I think that by the time it is being built, improvements in construction, that in many cases are being used on Crossrail will be used to both save time and money, and build a better railway.

As a simple example, could the techniques used at Whitechapel enable Crossrail 2 stations to be built from the deep rail tunnels upwards, thus creating less disturbance to buildings on the surface.

Perhaps this would enable the Angel Corner Building  to be gutted and left as a shell, in which the escalators could emerge and the new western entrance to Angel station could be built.

So the Angel would have an iconic station entrance on the west side of the main north-south route through the Angel. Hopefully, the new extended station would include a much needed subway across the road.

January 1, 2015 Posted by | Transport | , | 1 Comment

Why Does Anybody Park A Car In London At This Cost?

This was a poster at the Angel, showing the cost of parking.

Why Does Anybody Park A Car In London At This Cost?

Why Does Anybody Park A Car In London At This Cost?

At £18 a day and against a taxi rank within fifty metres of this poster and buses going every way every half minute or so, I can certainly understand, why you never hear anybody complaining about the difficulty of parking in this area.

December 27, 2014 Posted by | Transport | , | Leave a comment

Bills Gluten-Free Restaurant

I’ve passed Bill’s Restaurant at The Angel several times on the bus, but as it’s not on any of my walking routes between the tube station, the buses and any of the shops I use regularly, so I’d never checked it out.

Then today, I was looking for some string bags for Christmas present bags and I found that the restaurant sold them at a couple of quid a time. So I popped in to get them and try out the food at lunchtime.

I shall go again, as it’s well-placed for the M&S, Boots and Waitrose, I use several times a week. It’s also got decent wi-fi and is ideally placed to visit if I’m coming home on the bus from say Euston or Kings Cross.

The great thing about this chain, is that they have branches everywhere!

December 23, 2014 Posted by | Food, World | , | Leave a comment

Collect Your Shopping At A Tube Station

This story in the Standard describes how London Underground stations will be used as pick-up points for shopping. Here’s the first two paragraphs.

Tube chiefs signed up some of the high street’s biggest names today to start a retail revolution on the Underground.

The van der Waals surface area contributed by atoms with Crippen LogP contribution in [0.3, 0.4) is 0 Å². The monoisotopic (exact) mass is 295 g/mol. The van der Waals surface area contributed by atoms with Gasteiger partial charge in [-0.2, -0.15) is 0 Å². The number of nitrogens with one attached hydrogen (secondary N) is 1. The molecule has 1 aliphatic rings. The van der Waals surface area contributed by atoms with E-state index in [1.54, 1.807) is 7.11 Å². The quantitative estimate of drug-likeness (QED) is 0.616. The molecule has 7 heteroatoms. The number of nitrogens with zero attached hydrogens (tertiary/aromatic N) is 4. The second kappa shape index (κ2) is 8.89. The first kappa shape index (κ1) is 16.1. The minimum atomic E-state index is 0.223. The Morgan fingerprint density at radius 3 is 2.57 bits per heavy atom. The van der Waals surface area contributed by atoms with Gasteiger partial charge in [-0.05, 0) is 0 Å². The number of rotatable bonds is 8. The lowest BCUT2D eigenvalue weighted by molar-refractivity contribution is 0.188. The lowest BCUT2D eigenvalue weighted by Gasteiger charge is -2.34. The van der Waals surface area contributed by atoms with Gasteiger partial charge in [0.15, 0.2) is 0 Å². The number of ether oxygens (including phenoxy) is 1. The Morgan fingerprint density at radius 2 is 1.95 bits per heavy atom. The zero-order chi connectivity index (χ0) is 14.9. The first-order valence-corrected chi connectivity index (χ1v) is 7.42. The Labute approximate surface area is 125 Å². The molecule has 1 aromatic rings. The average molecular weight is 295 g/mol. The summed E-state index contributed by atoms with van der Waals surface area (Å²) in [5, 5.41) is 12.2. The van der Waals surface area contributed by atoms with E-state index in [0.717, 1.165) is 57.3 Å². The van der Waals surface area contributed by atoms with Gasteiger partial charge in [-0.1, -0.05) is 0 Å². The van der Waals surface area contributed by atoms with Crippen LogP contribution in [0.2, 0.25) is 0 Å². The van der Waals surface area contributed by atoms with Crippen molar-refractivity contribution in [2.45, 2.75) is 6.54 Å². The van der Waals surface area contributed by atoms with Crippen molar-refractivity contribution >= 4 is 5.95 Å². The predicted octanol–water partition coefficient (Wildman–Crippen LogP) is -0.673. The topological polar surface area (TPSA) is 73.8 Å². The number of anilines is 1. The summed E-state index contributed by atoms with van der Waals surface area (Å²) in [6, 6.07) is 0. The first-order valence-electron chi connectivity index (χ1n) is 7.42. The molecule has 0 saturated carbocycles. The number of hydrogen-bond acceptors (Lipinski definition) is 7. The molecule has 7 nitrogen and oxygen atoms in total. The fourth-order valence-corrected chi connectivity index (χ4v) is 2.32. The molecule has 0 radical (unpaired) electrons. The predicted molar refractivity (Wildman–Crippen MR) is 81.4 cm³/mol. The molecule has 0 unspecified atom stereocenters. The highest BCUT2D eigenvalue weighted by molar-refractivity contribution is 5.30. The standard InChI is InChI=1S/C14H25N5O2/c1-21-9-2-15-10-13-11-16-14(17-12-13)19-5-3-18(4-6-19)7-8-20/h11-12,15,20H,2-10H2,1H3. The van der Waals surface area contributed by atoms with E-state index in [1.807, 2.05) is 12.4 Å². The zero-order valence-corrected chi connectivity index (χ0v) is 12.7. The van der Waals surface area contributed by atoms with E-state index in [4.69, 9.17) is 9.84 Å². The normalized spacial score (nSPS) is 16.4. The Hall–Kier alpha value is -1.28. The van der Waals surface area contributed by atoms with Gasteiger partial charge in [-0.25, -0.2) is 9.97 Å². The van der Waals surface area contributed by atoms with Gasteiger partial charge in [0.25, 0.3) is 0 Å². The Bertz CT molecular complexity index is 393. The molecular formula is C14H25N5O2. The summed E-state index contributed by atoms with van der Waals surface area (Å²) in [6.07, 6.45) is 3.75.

From next month, Tesco and Waitrose will offer a “click-and-collect” service that will enable passengers to pick up groceries from lockers or vans at a dozen outlying stations.

After the story about Doddle parcel points in rail stations, there would appear to be a delivery revolution starting out there.

And about time too!

Today, I’ll have to stay in as I am awaiting a valuable package from a courier.  As they usually come here about 16:00, that will mean a long wait.

My most common package is clothes from M & S, but these days, I Click and Collect, at the store at The Angel and just pick them up when I get the e-mail. As I pass the store, virtually every day on a bus, it is so convenient.

When I get a local parcel delivery point, it will be so good.

January 30, 2014 Posted by | News | , | 5 Comments

Londoners Are Wimps About Shopping!

This morning I needed a few things at Waitrose, so I did what C and I used to do in Suffolk.  I went to the store at the Angel early about an hour after it opened. It was very uncrowded.  In Suffolk, half the population would have been there, as they all generally getup early.

But obviously they don’t in London.  Coming back, the bus had about five passengers.

December 24, 2013 Posted by | World | , , , , | 1 Comment

A Hassle And Courier-Free On-Line Purchase

I’ve had various issues with couriers in the past, like this episode.

So on Saturday night, when at 23:00 or so, I decided I needed some new trousers, I ordered them on line from Marks and Spencer and said that I’d like to pick them up sometime today, in their shop at the Angel. I chose the Angel store, as usually I pass through the area, at least once a day, often when I go to the Waitrose a few doors away or Chapel Market.

The original e-mail from Marks, said that the trousers would be in store after midday, but this morning I got an e-mail saying that they had been delivered to the store at 09:30.

I picked them up just after lunch.

Forty years ago, this small store, had been our local Marks and Spencer when we lived in the Barbican and most Saturdays we’d push the children up the hill to the Angel to do our weekend shopping.

Times have certainly changed. Picking those trousers up from Marks and Spencer was certainly less handle and there was nothing couriers could do to to throw spanners in the works.

November 4, 2013 Posted by | Computing, World | , , , , | 3 Comments

Searching For A Genius Loaf

I generally have a soft brown, Genius loaf in the bread bin and today, I threw the remains of the last one out, as all I had left was the wrapping and two rather battered crusts.

So as I wanted to get a paper, I thought I’d get a new one at the littleWaitrose at Highbury Corner.  But they only had the soft white bread, which would not be my first choice.

I know I can usually get the desired bread at Sainsburys at the Angel, but that would have meant coming back from there in the scrum of the rush hour.  so I took the Overground to Dalston Junction, to try to buy the bread at the Co-Operative store at the station.

They did have a loaf, but the sell-by date was not very far away and the loaf felt, as though it was not that fresh.

So I took the bus home.

It’ll teach me not to do all my shopping at a bigger Waitrose like Canary Wharf or Bloomsbury. I don’t think I’ll bother with buying food at that Co-operative again.

November 4, 2013 Posted by | Food, World | , , , , , | Leave a comment